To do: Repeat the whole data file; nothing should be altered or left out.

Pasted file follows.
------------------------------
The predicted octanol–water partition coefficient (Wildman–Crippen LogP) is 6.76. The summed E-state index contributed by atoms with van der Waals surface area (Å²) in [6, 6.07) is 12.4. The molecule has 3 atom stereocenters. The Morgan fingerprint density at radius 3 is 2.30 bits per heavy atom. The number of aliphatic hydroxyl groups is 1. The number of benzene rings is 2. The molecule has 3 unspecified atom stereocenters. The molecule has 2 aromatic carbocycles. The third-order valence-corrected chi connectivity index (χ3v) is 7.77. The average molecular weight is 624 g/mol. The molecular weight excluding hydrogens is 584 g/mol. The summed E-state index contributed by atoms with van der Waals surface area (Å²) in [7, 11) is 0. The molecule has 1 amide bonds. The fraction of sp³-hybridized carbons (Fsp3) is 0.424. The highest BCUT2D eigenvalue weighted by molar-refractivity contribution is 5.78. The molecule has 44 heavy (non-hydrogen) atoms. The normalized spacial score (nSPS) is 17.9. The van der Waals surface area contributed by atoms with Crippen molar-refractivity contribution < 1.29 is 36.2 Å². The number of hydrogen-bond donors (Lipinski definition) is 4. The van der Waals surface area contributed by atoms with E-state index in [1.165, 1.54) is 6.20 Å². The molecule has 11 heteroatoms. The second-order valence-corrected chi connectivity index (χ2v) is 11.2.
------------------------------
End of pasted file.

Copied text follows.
The predicted octanol–water partition coefficient (Wildman–Crippen LogP) is 6.76. The summed E-state index contributed by atoms with van der Waals surface area (Å²) in [6, 6.07) is 12.4. The molecule has 3 atom stereocenters. The Morgan fingerprint density at radius 3 is 2.30 bits per heavy atom. The number of aliphatic hydroxyl groups is 1. The number of benzene rings is 2. The molecule has 3 unspecified atom stereocenters. The molecule has 2 aromatic carbocycles. The third-order valence-corrected chi connectivity index (χ3v) is 7.77. The average molecular weight is 624 g/mol. The molecular weight excluding hydrogens is 584 g/mol. The summed E-state index contributed by atoms with van der Waals surface area (Å²) in [7, 11) is 0. The molecule has 1 amide bonds. The fraction of sp³-hybridized carbons (Fsp3) is 0.424. The highest BCUT2D eigenvalue weighted by molar-refractivity contribution is 5.78. The molecule has 44 heavy (non-hydrogen) atoms. The normalized spacial score (nSPS) is 17.9. The van der Waals surface area contributed by atoms with Crippen molar-refractivity contribution < 1.29 is 36.2 Å². The number of hydrogen-bond donors (Lipinski definition) is 4. The van der Waals surface area contributed by atoms with E-state index in [1.165, 1.54) is 6.20 Å². The molecule has 11 heteroatoms. The second-order valence-corrected chi connectivity index (χ2v) is 11.2.